Taking the Hygh road

Communicator turned scholar Dr. Larry Hygh, Jr. kicks off simultaneous conferences for church communicators

by Mike Ferguson | Presbyterian News Service

Dr. Larry R. Hygh, Jr.

LOUISVILLE — When telling the church’s story, it helps to know one’s own faith story well enough to tell it succinctly and powerfully.

That ability was on ample display Tuesday as three national groups of communicators meeting simultaneously — conferences of the Religion Communicators Council, the Associated Church Press and the Canadian Christian Communicators Association — began with a talk by a United Methodist Church communicator turned scholar, Dr. Larry R. Hygh, Jr. Hygh called his talk “Beyond the Little Black Box.”

Hygh, who now teaches and coordinates the internship program in the communication studies department at California State University San Bernardino, was formerly the lead communicator with the United Methodist Church. Before that, he was learning faith stories from his family, including his great aunt on his mother’s side, with whom he lived for a few months when he moved to Southern California in 2002.

In those days, his great aunt was still in her 90s. She died in 2014 nearing her 107th birthday.

She cooked with old bacon grease and was an avid gardener. “I miss her fresh greens cooked to perfection,” Hygh said.

Faith was “the major impact on her life,” he said. She taught Sunday school and was president of the missionary society. Until she turned 102, she had a dozen or so people over once a week for a mid-week prayer service. Every morning at 6:30, her phone would ring, and she’d begin the day in fervent prayer with her faithful prayer partner. “They prayed for everyone in the community and around the world,” Hygh recalled.

After they prayed, she’d prepare a full breakfast for herself and her grand nephew — which they couldn’t eat until they’d first completed the Baptist Sunday school lesson for the day and she’d prayed again, asking God to “guide us, direct us, protect us and correct us.” Only then could they begin the meal together.

That’s the same prayer Hygh invokes for those who are telling the church’s stories, at local, reginal and national levels. “It’s my prayer we would ask God to do just that,” Hygh said. “If we want to be lifelong listeners, we must be lifelong learners.”

Churches’ faith stories can be told in the same way we tell our individual stories of faith. Both are precious. “When you know the story, handle it with care,” Hygh said, “so it can be shared with vigor and compassion for years to come.”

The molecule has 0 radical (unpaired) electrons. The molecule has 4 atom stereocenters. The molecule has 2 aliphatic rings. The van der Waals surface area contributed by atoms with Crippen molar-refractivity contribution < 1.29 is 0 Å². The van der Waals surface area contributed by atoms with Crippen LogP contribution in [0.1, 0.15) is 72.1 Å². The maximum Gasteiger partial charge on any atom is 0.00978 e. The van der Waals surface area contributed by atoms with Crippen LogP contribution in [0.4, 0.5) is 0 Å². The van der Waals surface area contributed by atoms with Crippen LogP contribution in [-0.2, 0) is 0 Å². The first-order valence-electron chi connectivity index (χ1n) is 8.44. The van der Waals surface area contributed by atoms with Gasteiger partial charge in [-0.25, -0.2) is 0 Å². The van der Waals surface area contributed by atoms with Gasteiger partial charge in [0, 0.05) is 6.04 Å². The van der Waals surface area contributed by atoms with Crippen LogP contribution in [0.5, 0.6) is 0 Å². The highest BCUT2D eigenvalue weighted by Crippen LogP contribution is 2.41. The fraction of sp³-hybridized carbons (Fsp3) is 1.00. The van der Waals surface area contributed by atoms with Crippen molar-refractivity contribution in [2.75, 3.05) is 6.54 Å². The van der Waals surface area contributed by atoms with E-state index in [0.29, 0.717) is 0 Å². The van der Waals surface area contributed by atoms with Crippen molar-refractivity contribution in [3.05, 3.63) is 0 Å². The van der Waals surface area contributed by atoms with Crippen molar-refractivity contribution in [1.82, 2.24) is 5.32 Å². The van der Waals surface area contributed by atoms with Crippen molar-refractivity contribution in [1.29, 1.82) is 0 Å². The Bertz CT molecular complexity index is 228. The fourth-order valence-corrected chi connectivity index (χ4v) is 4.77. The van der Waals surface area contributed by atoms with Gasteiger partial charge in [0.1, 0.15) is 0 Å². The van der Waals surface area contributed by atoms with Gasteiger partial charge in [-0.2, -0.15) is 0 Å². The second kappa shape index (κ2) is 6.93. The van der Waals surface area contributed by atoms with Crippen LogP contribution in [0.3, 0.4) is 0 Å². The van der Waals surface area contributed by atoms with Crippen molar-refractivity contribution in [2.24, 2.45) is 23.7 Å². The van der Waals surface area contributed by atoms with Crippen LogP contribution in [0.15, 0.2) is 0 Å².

Hygh described his own church upbringing as “MethoBaptoCatho.” He attended a parochial elementary school in Marshall, Texas, run by an order of Black nuns out of New Orleans. His upbringing in the Black church helped inform views he holds today on issues including voting rights and a commitment to social justice, including just hiring practices.

“What’s your faith story?” Hygh asked periodically during his talk. “Being able to tell who you are shapes your faith, and vice-versa.”

Those who help people of faith tell their stories, especially in a post-pandemic world, will be creating meaning in emerging realities that are not yet clearly defined.

At CSU San Bernardino, Hygh’s students are matched with a nearby nonprofit agency. Students create a public relations campaign for the nonprofit using whatever technology they think is appropriate.

Hygh asks students, “How do you use the latest technology to tell the story of your nonprofit? The tools are ever-changing and new platforms are emerging.”

“How do you use those tools,” Hygh asked his audience, “to tell the story of your faith community?”

He suggested each person on the webinar identify a platform or app “that strikes your curiosity. Read an article or watch a YouTube video” explaining the technology, and then “tell a colleague what you did and ask them to hold you accountable. Willingness and accountability intersect to propel us to this unknow space.”

Hygh sees a “both/and” approach for churches as they begin to once again worship in person while providing an online experience to people who’ve joined their virtual worship services over the past 13 months.

At the church Hygh attends, “we know we will have to have some sort of virtual component for people who don’t want to drive across Los Angeles to go to church” on Sunday or who’d rather worship the Almighty as many have over the past year — in their pajamas.

“This is uncharted territory,” Hygh said. “Not everything will go smoothly. Keep trying new things to reach new people.”

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